Project description:Apolipoprotein (apo) A-I-containing lipoproteins in the form of high-density lipoproteins (HDL) are inversely correlated with atherosclerosis. Because HDL is a soft form of condensed matter easily deformable by thermal fluctuations, the molecular mechanisms for HDL remodeling are not well understood. A promising approach to understanding HDL structure and dynamics is molecular dynamics (MD). In the present study, two computational strategies, MD simulated annealing (MDSA) and MD temperature jump, were combined with experimental particle reconstitution to explore molecular mechanisms for phospholipid- (PL-) rich HDL particle remodeling. The N-terminal domains of full-length apoA-I were shown to be "sticky", acting as a molecular latch largely driven by salt bridges, until, at a critical threshold of particle size, the associated domains released to expose extensive hydrocarbon regions of the PL to solvent. The "sticky" N-termini also associate with other apoA-I domains, perhaps being involved in N-terminal loops suggested by other laboratories. Alternatively, the overlapping helix 10 C-terminal domains of apoA-I were observed to be extremely mobile or "promiscuous", transiently exposing limited hydrocarbon regions of PL. Based upon these models and reconstitution studies, we propose that separation of the N-terminal domains, as particles exceed a critical size, triggers fusion between particles or between particles and membranes, while the C-terminal domains of apoA-I drive the exchange of polar lipids down concentration gradients between particles. This hypothesis has significant biological relevance since lipid exchange and particle remodeling are critically important processes during metabolism of HDL particles at every step in the antiatherogenic process of reverse cholesterol transport.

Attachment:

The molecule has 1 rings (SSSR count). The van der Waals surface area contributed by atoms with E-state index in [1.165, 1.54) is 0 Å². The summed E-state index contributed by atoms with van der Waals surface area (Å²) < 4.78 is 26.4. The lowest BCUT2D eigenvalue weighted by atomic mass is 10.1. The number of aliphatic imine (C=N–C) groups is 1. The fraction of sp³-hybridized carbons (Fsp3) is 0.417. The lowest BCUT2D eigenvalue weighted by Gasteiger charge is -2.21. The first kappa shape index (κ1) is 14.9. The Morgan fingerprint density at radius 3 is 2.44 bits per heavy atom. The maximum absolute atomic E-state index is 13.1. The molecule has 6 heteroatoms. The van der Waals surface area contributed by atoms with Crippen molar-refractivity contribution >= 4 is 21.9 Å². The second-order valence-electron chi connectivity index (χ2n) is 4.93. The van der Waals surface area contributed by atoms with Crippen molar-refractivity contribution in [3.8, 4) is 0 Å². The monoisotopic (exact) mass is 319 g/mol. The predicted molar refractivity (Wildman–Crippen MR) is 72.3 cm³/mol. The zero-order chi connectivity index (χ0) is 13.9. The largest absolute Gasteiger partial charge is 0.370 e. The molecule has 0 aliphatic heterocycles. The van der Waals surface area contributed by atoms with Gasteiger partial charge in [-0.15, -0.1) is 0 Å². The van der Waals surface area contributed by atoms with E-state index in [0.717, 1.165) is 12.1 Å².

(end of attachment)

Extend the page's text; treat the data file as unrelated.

Project description:Apolipoprotein B (apoB) is a nonexchangeable apolipoprotein that dictates the synthesis of chylomicrons and very low density lipoproteins. ApoB is the major protein in low density lipoprotein, also known as the "bad cholesterol" that is directly implicated in atherosclerosis. It has been suggested that the N-terminal domain of apoB plays a critical role in the formation of apoB-containing lipoproteins through the initial recruitment of phospholipids in the endoplasmic reticulum. However, very little is known about the mechanism of lipoprotein nucleation by apoB. Here we demonstrate that a strong phospholipid remodeling function is associated with the predicted alpha-helical and C-sheet domains in the N-terminal 17% of apoB (B17). Using dimyristoylphosphatidylcholine (DMPC) as a model lipid, these domains can convert multilamellar DMPC vesicles into discoidal-shaped particles. The nascent particles reconstituted from different apoB domains are distinctive and compositionally homogeneous. This phospholipid remodeling activity is also observed with egg phosphatidylcholine (egg PC) and is therefore not DMPC-dependent. Using kinetic analysis of the DMPC clearance assay, we show that the identified phospholipid binding sequences all map to the surface of the lipid binding pocket in the B17 model based on the homologous protein, lipovitellin. Since both B17 and microsomal triglyceride transfer protein (MTP), a critical chaperone during lipoprotein assembly, are homologous with lipovitellin, the identification of these phospholipid remodeling sequences in B17 provides important insights into the potential mechanism that initiates the assembly of apoB-containing lipoproteins.